Subscribe to Surgical Products Magazine News
View Sample

FREE Email Newsletter

Surgical Products Daily

Study Questions Cost Savings of Weight-Loss Surgery

February 22, 2013 11:33 am | by Charles Bankhead | Comments

Bariatric surgery did not reduce healthcare costs over the long term when surgery patients were compared with matched obese patients who did not have surgery, a review of almost 30,000 cases showed.

Inhaled Betadine Leads To Rare Surgical Complication

February 22, 2013 11:28 am | Comments

A routine step in preparing for cleft palate surgery in a child led to an unusual—but not unprecedented—case of lung inflammation (pneumonitis), according to a report.

Does Bariatric Surgery Impact Medical Costs Associated With Obesity?

February 22, 2013 11:24 am | Comments

Bariatric surgery is a well-documented treatment for obesity that leads to considerable weight loss and health improvement, but is the surgery successful in the long run in reducing costs associated with medical care for obesity?


Medi-Dose, Inc. / EPS, Inc. Partners With Emily Jerry Foundation For Pediatric Safety Initiative

February 21, 2013 1:44 pm | Comments

To help promote awareness of this issue, Medi-Dose/EPS is working with the Emily Jerry Foundation to incorporate their Blue Angel warning logo into its MILT 3.0 software. 

Mazor Robotics Renaissance Reaches Milestone With Spine Surgeons Placing Over 1K Implants Percutaneously

February 20, 2013 11:09 am | Comments

While only 10 to 15 percent of all spine surgeries are performed using minimally-invasive surgical (MIS) techniques, 25 percent of all Renaissance cases (1,019 and rising) have been executed percutaneously. 

Social Media A Major Influence On Elective Surgery

February 20, 2013 10:55 am | Comments

Social media is leading consumers to have a more self-critical eye, according to a new survey. An annual poll of 752 of the organization's board-certified facial plastic surgeons found that there was a 31% increase in requests for surgery as a result of social media photo sharing.


Hip Implants A Bit More Likely To Fail In Women

February 20, 2013 10:49 am | by Carla K. Johnson, AP Medical Writer | Comments

Hip replacements are slightly more likely to fail in women than in men, according to one of the largest studies of its kind in U.S. patients. The risk of the implants failing is low, but women were 29 percent more likely than men to need a repeat surgery within the first three years.


Steroid injection May Lead To Worse Outcome For Spinal Stenosis Patients

February 20, 2013 10:12 am | Comments

For patients with spinal stenosis, epidural steroid injections (ESI) may actually lead to worse outcomes—whether or not the patient later undergoes surgery, according to a study.


Abnormal Growth Regulation May Occur In Children With Heart Defects

February 20, 2013 10:01 am | Comments

The poor growth seen in children born with complex heart defects may result from factors beyond deficient nutrition. A new study by pediatric researchers suggests that abnormalities in overall growth regulation play a role. In those who didn't require surgery, growth differences were not as pronounced.


U.S. Minimally Invasive Spine Technology Market Projected To Grow

February 19, 2013 10:57 am | Comments

Some physicians, however, remain cautious because MI spine techniques require extensive training; a lack of familiarity can negatively affect outcomes as well as increase procedure time. In addition, some physicians also highlight a shortage of clinical data supporting both the short- and long-term efficacy of these procedures, which has led to a lack of reimbursement for some products. A number of MI spinal fusion clinical trials currently ongoing may change the environment for MI spine technology.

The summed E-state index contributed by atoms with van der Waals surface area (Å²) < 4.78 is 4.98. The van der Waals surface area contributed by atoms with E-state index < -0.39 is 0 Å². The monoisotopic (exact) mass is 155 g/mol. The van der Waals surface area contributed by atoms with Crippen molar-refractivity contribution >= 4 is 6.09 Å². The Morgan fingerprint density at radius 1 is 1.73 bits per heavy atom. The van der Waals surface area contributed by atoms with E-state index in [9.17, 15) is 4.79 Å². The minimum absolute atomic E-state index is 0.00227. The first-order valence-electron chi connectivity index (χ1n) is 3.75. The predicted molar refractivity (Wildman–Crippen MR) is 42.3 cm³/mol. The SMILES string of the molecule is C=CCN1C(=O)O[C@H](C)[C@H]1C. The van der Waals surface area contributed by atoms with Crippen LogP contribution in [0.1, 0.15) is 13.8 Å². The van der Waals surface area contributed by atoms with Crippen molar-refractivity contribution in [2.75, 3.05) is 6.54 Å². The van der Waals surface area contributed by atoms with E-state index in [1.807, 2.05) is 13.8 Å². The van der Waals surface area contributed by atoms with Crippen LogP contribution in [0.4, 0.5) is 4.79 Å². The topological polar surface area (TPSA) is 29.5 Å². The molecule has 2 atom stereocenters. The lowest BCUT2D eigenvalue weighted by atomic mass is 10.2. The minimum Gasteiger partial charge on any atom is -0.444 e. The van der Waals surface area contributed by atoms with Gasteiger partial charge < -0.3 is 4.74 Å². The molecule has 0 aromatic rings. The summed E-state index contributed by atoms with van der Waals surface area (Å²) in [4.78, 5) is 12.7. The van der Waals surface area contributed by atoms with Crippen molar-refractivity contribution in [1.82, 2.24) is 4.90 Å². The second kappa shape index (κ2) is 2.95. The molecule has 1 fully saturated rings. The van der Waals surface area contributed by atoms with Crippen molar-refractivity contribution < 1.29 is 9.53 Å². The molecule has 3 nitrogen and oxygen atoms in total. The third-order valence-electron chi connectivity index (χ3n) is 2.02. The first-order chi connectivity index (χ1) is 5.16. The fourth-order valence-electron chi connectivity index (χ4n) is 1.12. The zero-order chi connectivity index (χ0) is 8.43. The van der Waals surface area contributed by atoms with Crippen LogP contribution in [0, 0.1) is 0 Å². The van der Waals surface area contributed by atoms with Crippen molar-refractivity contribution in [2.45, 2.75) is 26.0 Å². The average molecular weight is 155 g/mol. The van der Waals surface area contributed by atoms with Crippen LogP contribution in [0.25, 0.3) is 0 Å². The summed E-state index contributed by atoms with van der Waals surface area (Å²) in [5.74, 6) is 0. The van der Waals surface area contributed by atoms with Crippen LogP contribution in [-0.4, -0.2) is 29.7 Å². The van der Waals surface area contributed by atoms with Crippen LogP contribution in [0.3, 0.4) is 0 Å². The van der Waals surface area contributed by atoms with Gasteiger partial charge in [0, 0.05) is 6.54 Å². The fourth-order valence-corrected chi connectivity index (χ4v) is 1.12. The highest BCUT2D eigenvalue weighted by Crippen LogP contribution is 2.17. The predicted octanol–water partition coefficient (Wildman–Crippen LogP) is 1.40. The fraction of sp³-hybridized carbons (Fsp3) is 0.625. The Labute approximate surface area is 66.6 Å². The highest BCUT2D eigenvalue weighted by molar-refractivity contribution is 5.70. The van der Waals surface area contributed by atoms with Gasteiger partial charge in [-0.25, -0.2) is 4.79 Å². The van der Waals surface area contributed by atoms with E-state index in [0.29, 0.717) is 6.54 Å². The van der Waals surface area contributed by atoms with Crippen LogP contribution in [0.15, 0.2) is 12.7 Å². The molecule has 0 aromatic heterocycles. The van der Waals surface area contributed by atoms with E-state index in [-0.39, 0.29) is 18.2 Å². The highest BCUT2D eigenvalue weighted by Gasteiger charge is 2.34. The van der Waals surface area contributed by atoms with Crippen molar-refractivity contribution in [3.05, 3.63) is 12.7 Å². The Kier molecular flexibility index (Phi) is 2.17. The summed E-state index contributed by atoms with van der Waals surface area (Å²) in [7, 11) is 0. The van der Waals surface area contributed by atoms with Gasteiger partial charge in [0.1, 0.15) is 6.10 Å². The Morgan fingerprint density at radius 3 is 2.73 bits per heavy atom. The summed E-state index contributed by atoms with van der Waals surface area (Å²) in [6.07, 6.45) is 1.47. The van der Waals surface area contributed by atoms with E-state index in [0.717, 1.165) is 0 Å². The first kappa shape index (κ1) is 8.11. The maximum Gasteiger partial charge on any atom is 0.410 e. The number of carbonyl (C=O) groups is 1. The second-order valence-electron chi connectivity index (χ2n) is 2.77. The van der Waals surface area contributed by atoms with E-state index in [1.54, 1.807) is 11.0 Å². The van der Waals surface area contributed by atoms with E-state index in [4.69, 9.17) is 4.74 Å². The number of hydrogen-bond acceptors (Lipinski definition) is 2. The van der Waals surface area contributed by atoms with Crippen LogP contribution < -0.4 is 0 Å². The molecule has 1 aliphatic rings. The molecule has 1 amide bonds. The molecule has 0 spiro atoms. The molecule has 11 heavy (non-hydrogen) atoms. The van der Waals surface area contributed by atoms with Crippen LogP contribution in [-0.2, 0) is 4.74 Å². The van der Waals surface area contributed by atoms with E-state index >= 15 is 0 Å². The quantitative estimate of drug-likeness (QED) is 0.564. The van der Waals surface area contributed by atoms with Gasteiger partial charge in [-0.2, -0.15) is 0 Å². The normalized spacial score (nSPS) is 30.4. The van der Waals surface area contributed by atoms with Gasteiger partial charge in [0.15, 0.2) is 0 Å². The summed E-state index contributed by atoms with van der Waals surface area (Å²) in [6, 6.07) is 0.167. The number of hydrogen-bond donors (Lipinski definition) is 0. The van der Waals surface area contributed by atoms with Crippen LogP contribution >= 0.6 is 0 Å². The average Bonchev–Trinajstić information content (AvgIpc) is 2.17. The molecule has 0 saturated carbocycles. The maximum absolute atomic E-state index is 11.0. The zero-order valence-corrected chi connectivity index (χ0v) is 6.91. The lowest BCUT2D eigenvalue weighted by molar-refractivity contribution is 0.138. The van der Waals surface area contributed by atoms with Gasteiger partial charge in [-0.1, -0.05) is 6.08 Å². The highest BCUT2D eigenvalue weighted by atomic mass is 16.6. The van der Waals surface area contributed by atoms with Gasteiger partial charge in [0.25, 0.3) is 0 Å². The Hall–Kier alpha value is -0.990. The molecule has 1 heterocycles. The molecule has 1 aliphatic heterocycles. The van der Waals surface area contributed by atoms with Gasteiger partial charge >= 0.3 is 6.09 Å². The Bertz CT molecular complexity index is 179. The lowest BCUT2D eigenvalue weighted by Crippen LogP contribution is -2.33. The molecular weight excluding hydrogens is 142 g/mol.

Weight-Loss Surgery Guidelines May Need To Be Changed

February 19, 2013 10:49 am | Comments

Weight-loss surgery is currently only offered to patients who exceed a certain BMI. However, surgical intervention could improve the health of many more people. This is shown by the Swedish Obese Subjects study carried out at the Sahlgrenska Academy, University of Gothenburg, Sweden, involving 104 patients who were operated on despite their BMI being "too low". As a result, the risk of developing diabetes was reduced by 67 percent.

Surgeon Performs Team's 10,000th Congenital Heart Surgery

February 19, 2013 10:38 am | Comments

Dr. Charles D. Fraser Jr., surgeon-in-chief at Texas Children's Hospital, performed the congenital heart team's 10,000th surgery since the renowned pediatric surgeon's arrival to Texas Children's in 1995.


Autologous Breast Reconstruction Procedures Render Few Serious Complications

February 19, 2013 10:22 am | Comments

Breast cancer patients who undergo a mastectomy followed by breast reconstruction using a transplanted flap of their own tissue have a low rate of early postoperative complications, however, according to a new study, their risk varies by the type of flap procedure they undergo.

Young Obese Patients May Benefit Most from Bariatric Procedures

February 15, 2013 2:46 pm | Comments

There are strong suggestions that procedures such as a gastric sleeve or lap band surgery may be likely to reverse conditions that are otherwise rare in young people but are often suffered by morbidly obese teens and children.


Artificial Platelets Could Treat Injured Soldiers On The Battlefield

February 15, 2013 1:31 pm | Comments

Researchers exploring the complex stream of cellular signals produced by the body in response to a traumatic injury believe the initial response – formation of a blood clot – may control subsequent healing. Using that information, they're developing new biomaterials, including artificial blood platelets laced with regulatory chemicals that could be included in an injector device the size of an iPhone.



You may login with either your assigned username or your e-mail address.
The password field is case sensitive.